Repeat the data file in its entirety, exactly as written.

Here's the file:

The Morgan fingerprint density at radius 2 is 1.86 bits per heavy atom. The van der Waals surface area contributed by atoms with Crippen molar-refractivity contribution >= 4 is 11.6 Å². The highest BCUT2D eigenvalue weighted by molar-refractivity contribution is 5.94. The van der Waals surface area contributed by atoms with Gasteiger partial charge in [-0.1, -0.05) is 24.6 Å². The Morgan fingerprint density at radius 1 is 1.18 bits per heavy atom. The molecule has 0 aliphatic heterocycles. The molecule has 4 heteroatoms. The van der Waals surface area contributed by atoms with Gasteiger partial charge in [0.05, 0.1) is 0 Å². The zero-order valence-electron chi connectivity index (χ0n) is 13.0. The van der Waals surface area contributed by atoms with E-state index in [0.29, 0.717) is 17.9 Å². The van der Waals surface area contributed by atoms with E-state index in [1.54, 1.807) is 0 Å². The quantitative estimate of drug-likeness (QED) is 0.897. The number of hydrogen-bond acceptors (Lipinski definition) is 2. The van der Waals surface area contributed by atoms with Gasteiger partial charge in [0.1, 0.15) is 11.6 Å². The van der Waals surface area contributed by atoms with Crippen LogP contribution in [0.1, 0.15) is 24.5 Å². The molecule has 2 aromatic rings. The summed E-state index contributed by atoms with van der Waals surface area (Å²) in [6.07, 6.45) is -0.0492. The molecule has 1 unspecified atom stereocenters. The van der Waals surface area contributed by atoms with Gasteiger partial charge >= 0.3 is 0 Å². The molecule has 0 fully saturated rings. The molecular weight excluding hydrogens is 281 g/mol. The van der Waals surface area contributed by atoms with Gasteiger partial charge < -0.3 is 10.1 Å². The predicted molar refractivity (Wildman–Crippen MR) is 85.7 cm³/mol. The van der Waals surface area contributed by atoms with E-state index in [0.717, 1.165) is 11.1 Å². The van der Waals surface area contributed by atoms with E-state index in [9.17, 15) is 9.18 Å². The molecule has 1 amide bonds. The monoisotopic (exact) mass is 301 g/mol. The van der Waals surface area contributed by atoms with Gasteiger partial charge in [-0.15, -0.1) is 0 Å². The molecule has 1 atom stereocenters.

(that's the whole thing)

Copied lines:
The Morgan fingerprint density at radius 2 is 1.86 bits per heavy atom. The van der Waals surface area contributed by atoms with Crippen molar-refractivity contribution >= 4 is 11.6 Å². The highest BCUT2D eigenvalue weighted by molar-refractivity contribution is 5.94. The van der Waals surface area contributed by atoms with Gasteiger partial charge in [-0.1, -0.05) is 24.6 Å². The Morgan fingerprint density at radius 1 is 1.18 bits per heavy atom. The molecule has 0 aliphatic heterocycles. The molecule has 4 heteroatoms. The van der Waals surface area contributed by atoms with Gasteiger partial charge in [0.05, 0.1) is 0 Å². The zero-order valence-electron chi connectivity index (χ0n) is 13.0. The van der Waals surface area contributed by atoms with E-state index in [0.29, 0.717) is 17.9 Å². The van der Waals surface area contributed by atoms with E-state index in [1.54, 1.807) is 0 Å². The quantitative estimate of drug-likeness (QED) is 0.897. The number of hydrogen-bond acceptors (Lipinski definition) is 2. The van der Waals surface area contributed by atoms with Gasteiger partial charge in [0.1, 0.15) is 11.6 Å². The van der Waals surface area contributed by atoms with Crippen LogP contribution in [0.1, 0.15) is 24.5 Å². The molecule has 2 aromatic rings. The summed E-state index contributed by atoms with van der Waals surface area (Å²) in [6.07, 6.45) is -0.0492. The molecule has 1 unspecified atom stereocenters. The van der Waals surface area contributed by atoms with Gasteiger partial charge >= 0.3 is 0 Å². The molecule has 0 fully saturated rings. The molecular weight excluding hydrogens is 281 g/mol. The van der Waals surface area contributed by atoms with Gasteiger partial charge < -0.3 is 10.1 Å². The predicted molar refractivity (Wildman–Crippen MR) is 85.7 cm³/mol. The van der Waals surface area contributed by atoms with E-state index in [0.717, 1.165) is 11.1 Å². The van der Waals surface area contributed by atoms with E-state index in [9.17, 15) is 9.18 Å². The molecule has 1 amide bonds. The monoisotopic (exact) mass is 301 g/mol. The van der Waals surface area contributed by atoms with Gasteiger partial charge in [-0.15, -0.1) is 0 Å². The molecule has 1 atom stereocenters.